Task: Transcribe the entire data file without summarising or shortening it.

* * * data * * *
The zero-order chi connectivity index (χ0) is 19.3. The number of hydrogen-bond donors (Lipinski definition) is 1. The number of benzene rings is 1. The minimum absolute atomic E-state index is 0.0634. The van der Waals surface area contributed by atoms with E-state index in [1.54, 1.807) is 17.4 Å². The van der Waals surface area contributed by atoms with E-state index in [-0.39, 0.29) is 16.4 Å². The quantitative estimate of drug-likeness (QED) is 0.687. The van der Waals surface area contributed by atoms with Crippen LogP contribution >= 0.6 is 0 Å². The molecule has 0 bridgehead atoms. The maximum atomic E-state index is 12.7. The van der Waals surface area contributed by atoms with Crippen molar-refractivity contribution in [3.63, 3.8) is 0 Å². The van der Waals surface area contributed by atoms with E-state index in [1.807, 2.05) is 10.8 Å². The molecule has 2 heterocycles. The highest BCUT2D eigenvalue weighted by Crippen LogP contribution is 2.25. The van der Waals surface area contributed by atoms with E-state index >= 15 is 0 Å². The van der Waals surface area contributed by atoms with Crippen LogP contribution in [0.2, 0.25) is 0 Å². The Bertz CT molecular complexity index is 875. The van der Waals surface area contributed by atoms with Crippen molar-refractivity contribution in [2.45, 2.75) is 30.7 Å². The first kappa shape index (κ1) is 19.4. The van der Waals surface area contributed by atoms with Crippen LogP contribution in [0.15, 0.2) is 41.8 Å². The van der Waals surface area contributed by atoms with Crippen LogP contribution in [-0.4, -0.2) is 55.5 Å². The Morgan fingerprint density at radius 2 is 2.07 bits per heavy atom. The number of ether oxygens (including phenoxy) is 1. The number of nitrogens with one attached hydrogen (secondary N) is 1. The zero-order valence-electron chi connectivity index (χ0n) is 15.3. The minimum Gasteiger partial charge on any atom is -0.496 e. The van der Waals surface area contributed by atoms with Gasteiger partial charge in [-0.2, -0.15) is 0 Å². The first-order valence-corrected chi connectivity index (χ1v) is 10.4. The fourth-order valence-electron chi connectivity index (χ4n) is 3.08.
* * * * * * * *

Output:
The zero-order chi connectivity index (χ0) is 19.3. The number of hydrogen-bond donors (Lipinski definition) is 1. The number of benzene rings is 1. The minimum absolute atomic E-state index is 0.0634. The van der Waals surface area contributed by atoms with E-state index in [1.54, 1.807) is 17.4 Å². The van der Waals surface area contributed by atoms with E-state index in [-0.39, 0.29) is 16.4 Å². The quantitative estimate of drug-likeness (QED) is 0.687. The van der Waals surface area contributed by atoms with Crippen LogP contribution >= 0.6 is 0 Å². The molecule has 0 bridgehead atoms. The maximum atomic E-state index is 12.7. The van der Waals surface area contributed by atoms with Crippen molar-refractivity contribution in [3.63, 3.8) is 0 Å². The van der Waals surface area contributed by atoms with E-state index in [1.807, 2.05) is 10.8 Å². The molecule has 2 heterocycles. The highest BCUT2D eigenvalue weighted by Crippen LogP contribution is 2.25. The van der Waals surface area contributed by atoms with E-state index >= 15 is 0 Å². The van der Waals surface area contributed by atoms with Crippen LogP contribution in [0.2, 0.25) is 0 Å². The Bertz CT molecular complexity index is 875. The van der Waals surface area contributed by atoms with Crippen molar-refractivity contribution in [2.45, 2.75) is 30.7 Å². The first kappa shape index (κ1) is 19.4. The van der Waals surface area contributed by atoms with Crippen LogP contribution in [0.15, 0.2) is 41.8 Å². The van der Waals surface area contributed by atoms with Crippen LogP contribution in [-0.4, -0.2) is 55.5 Å². The Morgan fingerprint density at radius 2 is 2.07 bits per heavy atom. The number of ether oxygens (including phenoxy) is 1. The number of nitrogens with one attached hydrogen (secondary N) is 1. The zero-order valence-electron chi connectivity index (χ0n) is 15.3. The minimum Gasteiger partial charge on any atom is -0.496 e. The van der Waals surface area contributed by atoms with Gasteiger partial charge in [-0.2, -0.15) is 0 Å². The first-order valence-corrected chi connectivity index (χ1v) is 10.4. The fourth-order valence-electron chi connectivity index (χ4n) is 3.08.